Pre-main sequence evolution

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This figure comes from Iben, 1965, ApJ, 141, 993, which is an old paper, but still presents the "big picture" of pre-main-sequence evolution as succinctly as anything else I can find.

This is a HR (Hertsprung-Russell) diagram, so luminosity is on the y-axis and temperature is on the x-axis, where large T's are on the LEFT. You are used to seeing these for mostly main sequence (MS) stars, which is where these tracks END. Stars start at the upper right here. Post-main sequence evolution will carry these stars back to the upper right of the diagram and then around to the upper left and then down to white dwarfs in the (approx.) lower left. For more about post-MS evolution, see, e.g., This page, however, is about PRE-main sequence evolution.

The numbers at the MS end of the tracks correspond to the mass of the stars modeled here. The 15 Msun object moves right to left on kind of a straight line, and the 0.5 Msun object moves pretty much straight down in the diagram. All of the tracks stop as soon as H starts burning, so none of these objects are yet burning H. They can (and do!) burn Li and D during these early phases, because Li and D are far easier to pull apart than it is to squish 2 Hs and 2 neutrons together to make He.

Each of the numbers on the tracks themselves corresponds to an event along the star's evolution, but, e.g., not all the 1's happen at the same time; they correspond instead to (roughly) the same kind of event in each star's life. (They actually correspond to times given in an accompanying table -- see the paper!)

The straight vertical parts of the tracks are called Hayashi tracks (named for historical reasons), and correspond to the entire star being convective. When it starts to develop a radiative core, since the structure changes, the way that energy makes it out of the star changes, so the properties of the star as observed also change. This is why the tracks dip in L and then veer left in the diagram. Note that low-mass stars never make that transition. Extremely low-mass objects never ignite H, so they spend their whole lives contracting on Hayashi tracks (Jupiter does). But objects massive enough to actually burn H at some point (e.g., stars!) but "small enough" masses still spend their Pre-MS lives completely convective. Really massive objects spend very little time completely convective.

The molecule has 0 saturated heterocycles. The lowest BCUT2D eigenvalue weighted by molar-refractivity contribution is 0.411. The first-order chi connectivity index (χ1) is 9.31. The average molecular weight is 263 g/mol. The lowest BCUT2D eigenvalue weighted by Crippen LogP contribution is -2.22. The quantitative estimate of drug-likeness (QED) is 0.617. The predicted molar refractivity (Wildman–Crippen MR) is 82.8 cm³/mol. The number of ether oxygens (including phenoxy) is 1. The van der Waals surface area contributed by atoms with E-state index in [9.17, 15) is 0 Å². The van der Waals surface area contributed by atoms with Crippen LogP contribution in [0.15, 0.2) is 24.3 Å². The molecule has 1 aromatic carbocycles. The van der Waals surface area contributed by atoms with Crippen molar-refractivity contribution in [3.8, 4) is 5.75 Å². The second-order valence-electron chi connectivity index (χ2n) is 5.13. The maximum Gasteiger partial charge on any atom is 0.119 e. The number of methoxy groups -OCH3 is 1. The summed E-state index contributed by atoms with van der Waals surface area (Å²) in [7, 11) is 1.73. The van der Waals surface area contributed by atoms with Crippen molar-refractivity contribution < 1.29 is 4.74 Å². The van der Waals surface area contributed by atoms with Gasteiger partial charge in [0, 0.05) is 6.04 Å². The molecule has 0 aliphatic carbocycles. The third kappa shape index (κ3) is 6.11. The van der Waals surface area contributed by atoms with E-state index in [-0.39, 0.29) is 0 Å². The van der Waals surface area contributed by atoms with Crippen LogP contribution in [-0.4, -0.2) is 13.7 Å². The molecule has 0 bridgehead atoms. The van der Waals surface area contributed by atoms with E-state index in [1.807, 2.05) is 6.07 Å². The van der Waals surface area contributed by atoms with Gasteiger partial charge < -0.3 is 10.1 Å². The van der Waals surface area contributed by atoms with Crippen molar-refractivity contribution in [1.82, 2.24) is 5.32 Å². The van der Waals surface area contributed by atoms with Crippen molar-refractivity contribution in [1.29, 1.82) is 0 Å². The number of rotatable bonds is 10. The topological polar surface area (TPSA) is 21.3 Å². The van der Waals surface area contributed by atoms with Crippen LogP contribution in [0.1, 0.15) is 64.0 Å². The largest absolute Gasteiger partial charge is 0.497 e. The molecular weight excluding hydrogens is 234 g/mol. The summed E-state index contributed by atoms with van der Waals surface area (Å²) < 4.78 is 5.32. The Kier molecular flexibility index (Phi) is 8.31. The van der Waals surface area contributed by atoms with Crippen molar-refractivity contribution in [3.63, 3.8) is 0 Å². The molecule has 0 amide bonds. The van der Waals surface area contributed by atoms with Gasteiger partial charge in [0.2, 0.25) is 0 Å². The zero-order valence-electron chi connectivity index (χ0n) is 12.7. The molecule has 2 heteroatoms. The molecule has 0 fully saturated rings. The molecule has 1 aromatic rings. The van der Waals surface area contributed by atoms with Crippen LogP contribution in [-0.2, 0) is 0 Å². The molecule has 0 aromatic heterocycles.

After the dip in L and veer left (hotter), the star is on a Henyey track (also named for historical reasons). The increase in L corresponds to a structural change, e.g., an increase in size of the radiative core. The additional dip as it's approaching the MS corresponds to more structural changes, e.g. a temporarily convective core as it is getting ready to burn H. I think some of the structure too comes from burning D and Li, but I've forgotten now if Iben has this in his models, and I can't find it quickly in the paper nor my textbooks.

Note that the youngest stars are red, and the oldest ones are blue, but that is in a relative sense. Young low mass stars will never be as blue as the MS high mass stars, but their end point is (slightly) bluer than where they started. Lower mass stars don't change temperature that much on their approach to the MS.

Note that the timescales for this are wildly different. According to this paper's original calculations:

  • point 8 for 15 Msun is 6.2x10^4 yrs
  • point 8 for 9 Msun is 1.5x10^5 yrs
  • point 8 for 5 Msun is 5.7x10^5 yrs
  • point 8 for 3 Msun is 2.5x10^6 yrs
  • point 8 for 2.25 Msun is 5.9x10^6 yrs
  • point 8 for 1.5 Msun is 1.8x10^7 yrs
  • point 8 for 1.25 Msun is 3.0x10^7 yrs.
  • 1.0 Msun objects never reach a point 8 in this calculation; they get to point 7 at 5x10^7 yrs.
  • 0.5 Msun objects never reach a point 7 in this calculation; they get to point 5 at 1.6x10^8 yrs.

There are more recent calculations of pre-MS tracks. Some of the most famous are:

Things that make this modelling hard -- getting all of these right (and none of them are static in time for the timescales we are talking about):

  • Molecules in the stellar atmosphere (unmeasured lines; only affects lower mass stars)
  • Chemical evolution
  • Magnetic fields
  • Rotation rates
  • Differential rotation and other forms of mixing -- how do various things change with radius, AND latitude?
  • When does a radiative/convective zone form, and how do things behave at the boundary between these zones?
  • Winds
  • Interactions with the circumstellar disk
  • Accretion at all (how is mass being added to the star and what are the implications for things above)
  • Episodic accretion (if the mass is dumped in large quantities all at once, or sifted gently on to the star)
  • Planet formation and migration (what if a big jupiter gets dumped into the convection zone as it approaches the MS?)
  • Binary formation and interaction with a companion (do most stars form in binaries?)

Other links

By no means an exhaustive collection, just what I've stumbled across...